The image should be at once familiar to completionists -- those fanatics who buy $1.99 VHS tapes from Walgreen's, or those whose TVs are crowned with upside down coat-hangers and who are stil within viewing range of a UHF station. You guessed it: At the center of the three figures is the shame of the US Navy, 'Lobsterhead' Crackenby, in one of his many salty adventures (Crackenby Walks the Plank, Assimilated Studios' 1952 release). Unfortunately, too little know about W. W. "Bob" Trowbridge, screenwriter extroadinaire, creator of "Lobsterhead" and so much more -- including the first feature by the much-loved comedy duo "Mac and Cheese." When I tried to post Trowbridge's bio at the IMDb, imagine my outrage when it was brutally censored. OK, so that time I posted the scoop that Ang Lee's new movie was Harold and Kumar Go to Bangkok, I should have double checked, but that video clerk seemed so authorative ... anyway, here is the page that the IMDb refuses to print: W. W. Trowbridge
Born: July 7, 1982, Croton, New York
Died, Woodland Hills, California 1993

As Screenwriter:
Ants in Your Pants of 1941 (1942)
It Happened in Jail! (1942)
Katz's Pajamas (1942)
Snakes on a Stagecoach (1942)
Golden Gators (1943)

-- Debut movie of team of funnyman Al McIntyre and banjo-playing vaudevillian I.P. Cheeseman, best known for their comic tagline, "Ehhh, slug me in the stommick, I'm dreaming!" "Mac and Cheese" were Monocle Studios answer to several other studio's answer to Abbott and Costello. An abbreviated list of their credits:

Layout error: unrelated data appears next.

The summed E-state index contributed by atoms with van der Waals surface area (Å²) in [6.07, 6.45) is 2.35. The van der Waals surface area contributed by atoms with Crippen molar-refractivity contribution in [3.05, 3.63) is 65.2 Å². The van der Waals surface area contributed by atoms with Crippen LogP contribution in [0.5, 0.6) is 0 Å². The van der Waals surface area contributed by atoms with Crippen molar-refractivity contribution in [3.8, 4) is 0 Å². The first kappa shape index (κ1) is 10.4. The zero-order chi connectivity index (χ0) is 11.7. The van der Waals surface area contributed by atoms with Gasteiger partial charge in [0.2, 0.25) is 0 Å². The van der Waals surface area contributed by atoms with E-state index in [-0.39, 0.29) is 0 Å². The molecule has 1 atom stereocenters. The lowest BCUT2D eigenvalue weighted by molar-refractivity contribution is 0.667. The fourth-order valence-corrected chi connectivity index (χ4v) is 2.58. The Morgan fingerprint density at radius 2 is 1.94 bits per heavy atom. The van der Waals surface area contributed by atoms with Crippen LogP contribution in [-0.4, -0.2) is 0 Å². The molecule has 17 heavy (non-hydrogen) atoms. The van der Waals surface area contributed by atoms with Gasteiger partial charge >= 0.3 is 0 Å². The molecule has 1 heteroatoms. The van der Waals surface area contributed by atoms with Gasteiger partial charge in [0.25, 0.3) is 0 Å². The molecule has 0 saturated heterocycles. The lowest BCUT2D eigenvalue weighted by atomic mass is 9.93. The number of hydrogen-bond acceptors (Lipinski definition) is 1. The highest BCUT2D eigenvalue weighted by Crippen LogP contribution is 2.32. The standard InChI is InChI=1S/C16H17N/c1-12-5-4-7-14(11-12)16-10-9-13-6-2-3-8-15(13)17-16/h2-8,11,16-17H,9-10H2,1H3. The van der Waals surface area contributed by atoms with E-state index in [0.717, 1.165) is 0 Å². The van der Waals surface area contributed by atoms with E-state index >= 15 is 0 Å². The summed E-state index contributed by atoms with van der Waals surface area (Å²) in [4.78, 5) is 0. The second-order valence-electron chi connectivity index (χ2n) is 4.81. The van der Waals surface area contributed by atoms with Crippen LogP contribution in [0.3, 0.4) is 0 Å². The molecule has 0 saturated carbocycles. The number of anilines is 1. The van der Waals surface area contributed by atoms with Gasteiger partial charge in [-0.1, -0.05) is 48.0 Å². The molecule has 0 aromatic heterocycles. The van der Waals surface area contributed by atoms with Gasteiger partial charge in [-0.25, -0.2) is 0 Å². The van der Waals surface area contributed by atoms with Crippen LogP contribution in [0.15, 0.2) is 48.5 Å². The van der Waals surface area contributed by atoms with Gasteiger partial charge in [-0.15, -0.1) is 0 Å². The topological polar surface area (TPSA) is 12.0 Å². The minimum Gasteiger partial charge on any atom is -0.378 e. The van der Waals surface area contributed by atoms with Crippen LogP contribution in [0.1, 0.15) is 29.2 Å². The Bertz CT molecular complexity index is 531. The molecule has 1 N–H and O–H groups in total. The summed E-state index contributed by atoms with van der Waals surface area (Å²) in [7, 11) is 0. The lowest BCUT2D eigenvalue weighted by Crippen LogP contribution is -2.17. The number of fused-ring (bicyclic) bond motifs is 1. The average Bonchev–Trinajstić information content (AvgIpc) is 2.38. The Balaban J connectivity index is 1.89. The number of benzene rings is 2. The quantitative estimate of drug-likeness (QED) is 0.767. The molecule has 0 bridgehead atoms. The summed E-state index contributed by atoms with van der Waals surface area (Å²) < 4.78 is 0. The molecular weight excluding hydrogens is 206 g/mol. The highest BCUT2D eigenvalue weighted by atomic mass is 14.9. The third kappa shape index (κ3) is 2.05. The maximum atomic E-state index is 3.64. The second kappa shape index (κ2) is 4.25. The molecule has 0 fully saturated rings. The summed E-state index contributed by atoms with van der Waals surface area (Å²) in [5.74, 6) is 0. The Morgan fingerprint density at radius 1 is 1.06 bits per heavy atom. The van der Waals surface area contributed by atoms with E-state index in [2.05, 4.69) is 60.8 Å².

Mac and Cheese Go To Long Beach, Mac and Cheese's Nutzi Nazi Vacation, Mac and Cheese at the South Dakota State Fair, Mac and Cheese Twist Slowly in the Wind, The Syncopated Cluck, and Mac and Cheese Meet  A Brooklyn Gorilla. All released in October 1943.

The Whoop-de-doo Girl (1942)
Not in the Face, Please! (1942)

-- Co written by Nash Gauloise, the only screen credit of a name students of the McCarthy Era will recognize. Though he was a marginal figure in the film industry, Gauloise's appearance before the House Unamerican Activities Committee isn't likely to be forgotten: "Yes! I am a Communist! Hee hee hee hee! Try to catch me, mortal fools!" And then he vanished in a burst of sulfurous flame and a cloud of red smoke.

The Brass Monkey Mystery (1943)
Goose on the Loose (1944)
Why, I Oughta! (1944)
Geese Unleashed (1944)
A `Hole' Lot of Gophers (1944)
Angels With Submachine Guns (1946)
Chimp On His Shoulder (1947)
Sin, You Sinners (1947)

-- One of the tunes here was a minor hit for Hezzy Panther and His Musical Pumas: "OK, You Win, So Go Ahead and Kill Me, Already."

Bassoons on Parade (1948)
"Lobsterhead" Crackenby (1948)

-- You wanted Wiliam Demerset. You'd settle for William Bendix. You got Freddy Paramus, a pugnacious, lumpy character actor best known in his role as Crackenby, an ornery Navy CPO who talked around a cigar butt. Before retiring, Paramus made several movies about the mishap-prone sailor, following it with a short-lived TV show on the Dumont network. Trivia question: What was the name of Lobsterhead's talking parrot?*

Circus Berzerkus (1949)